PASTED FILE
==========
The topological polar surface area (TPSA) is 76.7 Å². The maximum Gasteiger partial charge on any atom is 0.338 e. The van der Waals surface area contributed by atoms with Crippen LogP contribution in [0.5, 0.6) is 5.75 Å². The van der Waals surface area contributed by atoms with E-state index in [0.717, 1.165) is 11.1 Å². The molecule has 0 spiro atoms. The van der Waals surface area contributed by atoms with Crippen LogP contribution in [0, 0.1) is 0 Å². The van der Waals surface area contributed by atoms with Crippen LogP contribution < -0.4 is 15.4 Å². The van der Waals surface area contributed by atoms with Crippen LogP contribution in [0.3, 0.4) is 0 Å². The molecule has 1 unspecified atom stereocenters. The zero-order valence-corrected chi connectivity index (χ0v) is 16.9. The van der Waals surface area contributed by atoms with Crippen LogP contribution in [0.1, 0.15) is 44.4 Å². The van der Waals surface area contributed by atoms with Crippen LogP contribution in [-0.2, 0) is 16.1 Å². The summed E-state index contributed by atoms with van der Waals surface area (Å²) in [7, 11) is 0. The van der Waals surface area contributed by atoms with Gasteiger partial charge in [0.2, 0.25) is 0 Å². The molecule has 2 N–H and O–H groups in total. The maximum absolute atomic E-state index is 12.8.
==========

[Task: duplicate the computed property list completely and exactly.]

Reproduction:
The topological polar surface area (TPSA) is 76.7 Å². The maximum Gasteiger partial charge on any atom is 0.338 e. The van der Waals surface area contributed by atoms with Crippen LogP contribution in [0.5, 0.6) is 5.75 Å². The van der Waals surface area contributed by atoms with E-state index in [0.717, 1.165) is 11.1 Å². The molecule has 0 spiro atoms. The van der Waals surface area contributed by atoms with Crippen LogP contribution in [0, 0.1) is 0 Å². The van der Waals surface area contributed by atoms with Crippen LogP contribution < -0.4 is 15.4 Å². The van der Waals surface area contributed by atoms with Crippen LogP contribution in [0.3, 0.4) is 0 Å². The molecule has 1 unspecified atom stereocenters. The zero-order valence-corrected chi connectivity index (χ0v) is 16.9. The van der Waals surface area contributed by atoms with Crippen LogP contribution in [0.1, 0.15) is 44.4 Å². The van der Waals surface area contributed by atoms with Crippen LogP contribution in [-0.2, 0) is 16.1 Å². The summed E-state index contributed by atoms with van der Waals surface area (Å²) in [7, 11) is 0. The van der Waals surface area contributed by atoms with Gasteiger partial charge in [0.2, 0.25) is 0 Å². The molecule has 2 N–H and O–H groups in total. The maximum absolute atomic E-state index is 12.8.